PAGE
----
(photo credit: AP [Illustrative photo])
In an effort to curb the growing number of youth who evade military service, the IDF Human Resources Department supports passing legislation that will deny draft dodgers state-provided benefits, a senior officer said Thursday.
"The draft dodgers need to be made to feel like second-class citizens," the top officer told The Jerusalem Post. "Our plan is to reward those who serve and publicly denounce those who don't. We need to make the dodgers feel like second-class citizens and that can be done by taking away some of their benefits."
According to the plan being drafted by OC Human Resources Maj.-Gen. Elazar Stern and Col. Ziki Sela, head of the department's Planning Division, the military will begin to offer a number of financial incentives for soldiers who serve a full military term.
One such benefit under consideration is granting soldiers who serve three years in combat units, free university tuition for their entire degree, not like today for one year. Other incentives include free public transportation for a specific period even after the soldiers are released from the army.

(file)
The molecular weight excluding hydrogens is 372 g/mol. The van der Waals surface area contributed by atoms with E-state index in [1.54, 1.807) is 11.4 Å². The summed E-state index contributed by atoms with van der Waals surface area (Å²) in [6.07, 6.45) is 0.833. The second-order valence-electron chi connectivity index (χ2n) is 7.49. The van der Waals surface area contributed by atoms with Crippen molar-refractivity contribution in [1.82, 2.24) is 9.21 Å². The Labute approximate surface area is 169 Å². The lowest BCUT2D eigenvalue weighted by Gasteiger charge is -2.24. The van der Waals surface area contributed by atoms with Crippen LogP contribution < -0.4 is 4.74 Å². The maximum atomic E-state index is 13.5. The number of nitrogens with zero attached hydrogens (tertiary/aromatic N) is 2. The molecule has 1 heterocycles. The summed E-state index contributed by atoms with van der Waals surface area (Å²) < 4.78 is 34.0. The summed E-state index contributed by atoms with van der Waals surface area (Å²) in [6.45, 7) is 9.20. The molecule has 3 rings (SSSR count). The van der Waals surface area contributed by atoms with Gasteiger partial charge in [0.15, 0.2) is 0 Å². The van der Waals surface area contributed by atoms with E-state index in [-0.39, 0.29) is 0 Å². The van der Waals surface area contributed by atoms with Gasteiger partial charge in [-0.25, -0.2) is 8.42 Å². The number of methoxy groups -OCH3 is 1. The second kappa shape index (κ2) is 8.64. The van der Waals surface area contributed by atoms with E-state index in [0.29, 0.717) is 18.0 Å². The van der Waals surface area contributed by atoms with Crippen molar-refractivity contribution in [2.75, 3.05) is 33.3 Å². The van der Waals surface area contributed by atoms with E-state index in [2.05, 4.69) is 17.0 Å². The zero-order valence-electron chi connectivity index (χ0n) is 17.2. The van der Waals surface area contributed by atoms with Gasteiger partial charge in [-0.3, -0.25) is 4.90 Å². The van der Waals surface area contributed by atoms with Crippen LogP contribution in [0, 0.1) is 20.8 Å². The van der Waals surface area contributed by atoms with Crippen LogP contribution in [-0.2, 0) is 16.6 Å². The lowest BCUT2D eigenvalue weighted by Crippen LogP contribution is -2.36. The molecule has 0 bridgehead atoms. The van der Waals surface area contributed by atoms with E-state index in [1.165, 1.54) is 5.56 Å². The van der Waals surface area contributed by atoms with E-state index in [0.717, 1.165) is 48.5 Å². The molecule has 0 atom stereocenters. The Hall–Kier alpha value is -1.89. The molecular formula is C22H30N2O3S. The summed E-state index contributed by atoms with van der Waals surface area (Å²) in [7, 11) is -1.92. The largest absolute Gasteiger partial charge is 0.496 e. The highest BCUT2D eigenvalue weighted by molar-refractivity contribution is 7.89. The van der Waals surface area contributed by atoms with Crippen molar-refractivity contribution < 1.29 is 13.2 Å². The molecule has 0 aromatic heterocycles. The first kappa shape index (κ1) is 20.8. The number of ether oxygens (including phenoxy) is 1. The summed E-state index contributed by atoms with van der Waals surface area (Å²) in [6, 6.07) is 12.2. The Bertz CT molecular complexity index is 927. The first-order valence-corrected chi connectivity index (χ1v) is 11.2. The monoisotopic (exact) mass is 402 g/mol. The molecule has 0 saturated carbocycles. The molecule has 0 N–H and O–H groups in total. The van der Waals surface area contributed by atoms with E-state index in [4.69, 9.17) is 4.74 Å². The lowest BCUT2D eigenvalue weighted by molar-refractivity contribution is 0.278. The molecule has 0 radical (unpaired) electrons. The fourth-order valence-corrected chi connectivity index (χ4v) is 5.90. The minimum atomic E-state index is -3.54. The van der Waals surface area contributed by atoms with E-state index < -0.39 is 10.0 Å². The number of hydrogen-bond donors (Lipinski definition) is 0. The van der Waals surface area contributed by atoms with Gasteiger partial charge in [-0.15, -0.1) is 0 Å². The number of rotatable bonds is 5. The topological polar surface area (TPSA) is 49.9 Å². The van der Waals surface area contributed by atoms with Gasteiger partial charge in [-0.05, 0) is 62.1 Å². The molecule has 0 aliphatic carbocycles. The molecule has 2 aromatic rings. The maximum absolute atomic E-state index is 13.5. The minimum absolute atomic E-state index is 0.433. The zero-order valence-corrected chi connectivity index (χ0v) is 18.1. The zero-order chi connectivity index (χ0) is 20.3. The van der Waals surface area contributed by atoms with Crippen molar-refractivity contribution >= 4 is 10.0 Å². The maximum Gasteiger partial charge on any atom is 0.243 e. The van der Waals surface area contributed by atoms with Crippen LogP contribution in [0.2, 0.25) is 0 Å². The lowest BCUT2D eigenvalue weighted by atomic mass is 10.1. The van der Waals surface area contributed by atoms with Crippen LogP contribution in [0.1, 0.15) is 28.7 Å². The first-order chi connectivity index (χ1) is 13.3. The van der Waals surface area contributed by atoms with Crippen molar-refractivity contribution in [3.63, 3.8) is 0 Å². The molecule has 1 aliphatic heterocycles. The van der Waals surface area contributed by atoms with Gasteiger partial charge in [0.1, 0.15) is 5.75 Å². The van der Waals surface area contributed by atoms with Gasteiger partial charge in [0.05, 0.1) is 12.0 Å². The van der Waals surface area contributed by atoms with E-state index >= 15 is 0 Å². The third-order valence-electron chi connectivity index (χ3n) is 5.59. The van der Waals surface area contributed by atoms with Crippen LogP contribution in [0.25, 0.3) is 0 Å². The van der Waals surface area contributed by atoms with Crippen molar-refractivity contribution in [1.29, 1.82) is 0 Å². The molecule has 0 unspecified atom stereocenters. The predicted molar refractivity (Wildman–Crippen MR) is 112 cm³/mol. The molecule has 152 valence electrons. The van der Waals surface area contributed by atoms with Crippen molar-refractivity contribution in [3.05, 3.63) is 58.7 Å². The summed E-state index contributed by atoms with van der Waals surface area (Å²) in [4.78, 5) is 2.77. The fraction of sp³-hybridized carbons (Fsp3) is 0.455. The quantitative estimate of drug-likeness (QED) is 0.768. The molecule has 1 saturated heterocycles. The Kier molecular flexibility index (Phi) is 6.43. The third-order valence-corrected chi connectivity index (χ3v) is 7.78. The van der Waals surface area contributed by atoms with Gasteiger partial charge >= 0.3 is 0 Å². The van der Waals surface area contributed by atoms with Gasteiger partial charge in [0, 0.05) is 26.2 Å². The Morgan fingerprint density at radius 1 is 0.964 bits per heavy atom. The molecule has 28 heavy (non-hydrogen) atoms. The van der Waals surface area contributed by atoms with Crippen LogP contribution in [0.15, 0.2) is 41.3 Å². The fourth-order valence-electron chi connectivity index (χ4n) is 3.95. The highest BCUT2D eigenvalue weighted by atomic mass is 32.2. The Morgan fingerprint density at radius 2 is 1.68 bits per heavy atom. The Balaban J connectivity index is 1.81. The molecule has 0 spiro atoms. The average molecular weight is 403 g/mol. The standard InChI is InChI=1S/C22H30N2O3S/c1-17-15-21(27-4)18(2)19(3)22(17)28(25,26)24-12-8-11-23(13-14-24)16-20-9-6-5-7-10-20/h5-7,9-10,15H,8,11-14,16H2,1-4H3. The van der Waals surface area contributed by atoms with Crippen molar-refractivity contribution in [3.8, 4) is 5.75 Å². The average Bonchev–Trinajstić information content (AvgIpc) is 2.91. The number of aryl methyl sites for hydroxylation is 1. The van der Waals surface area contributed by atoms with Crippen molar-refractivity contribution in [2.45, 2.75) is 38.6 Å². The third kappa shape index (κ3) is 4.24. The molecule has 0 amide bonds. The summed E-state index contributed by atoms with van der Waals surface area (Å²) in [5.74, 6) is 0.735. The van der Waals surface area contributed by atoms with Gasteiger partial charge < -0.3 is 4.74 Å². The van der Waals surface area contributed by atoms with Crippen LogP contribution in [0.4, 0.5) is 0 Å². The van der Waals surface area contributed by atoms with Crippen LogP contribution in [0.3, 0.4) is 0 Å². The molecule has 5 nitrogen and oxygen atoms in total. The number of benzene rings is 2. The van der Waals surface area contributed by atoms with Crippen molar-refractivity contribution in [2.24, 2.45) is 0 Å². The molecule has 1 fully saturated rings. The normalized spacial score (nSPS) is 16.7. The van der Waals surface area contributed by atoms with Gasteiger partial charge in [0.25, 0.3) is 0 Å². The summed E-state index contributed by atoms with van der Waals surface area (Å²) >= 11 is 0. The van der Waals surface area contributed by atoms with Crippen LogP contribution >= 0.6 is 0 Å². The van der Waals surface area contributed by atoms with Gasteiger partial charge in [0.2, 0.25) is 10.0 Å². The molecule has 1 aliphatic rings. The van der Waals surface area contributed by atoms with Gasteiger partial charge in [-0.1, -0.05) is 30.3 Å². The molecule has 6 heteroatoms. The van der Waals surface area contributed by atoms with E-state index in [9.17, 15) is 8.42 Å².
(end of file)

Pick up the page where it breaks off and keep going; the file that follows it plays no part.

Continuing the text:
"The rewards cannot only be financial but also need to provide incentives for youth to join the army when they are considering enlisting or not," the officer said, adding that the incentives and benefits would only be available to people who served in the IDF.
Ahead of the August draft last week, the IDF reported an increase in the number of teenagers dodging military service. The total reaches 25 percent of youth born in 1989 and scheduled to enlist in the IDF this summer. Of the 25%, some 11% received exemptions this year on grounds of being ultra-Orthodox, an increase of 1% over last year. Seven percent did not enlist for medical reasons, including physical and mental conditions.
According to the officer, the IDF was considering launching a massive publicity campaign to promote military service and at the same time blast those who evade it. The officer said that the Human Resources Department was in touch with a large number of public figures - including academics and artists - who have voiced their support and willingness to participate in such a campaign.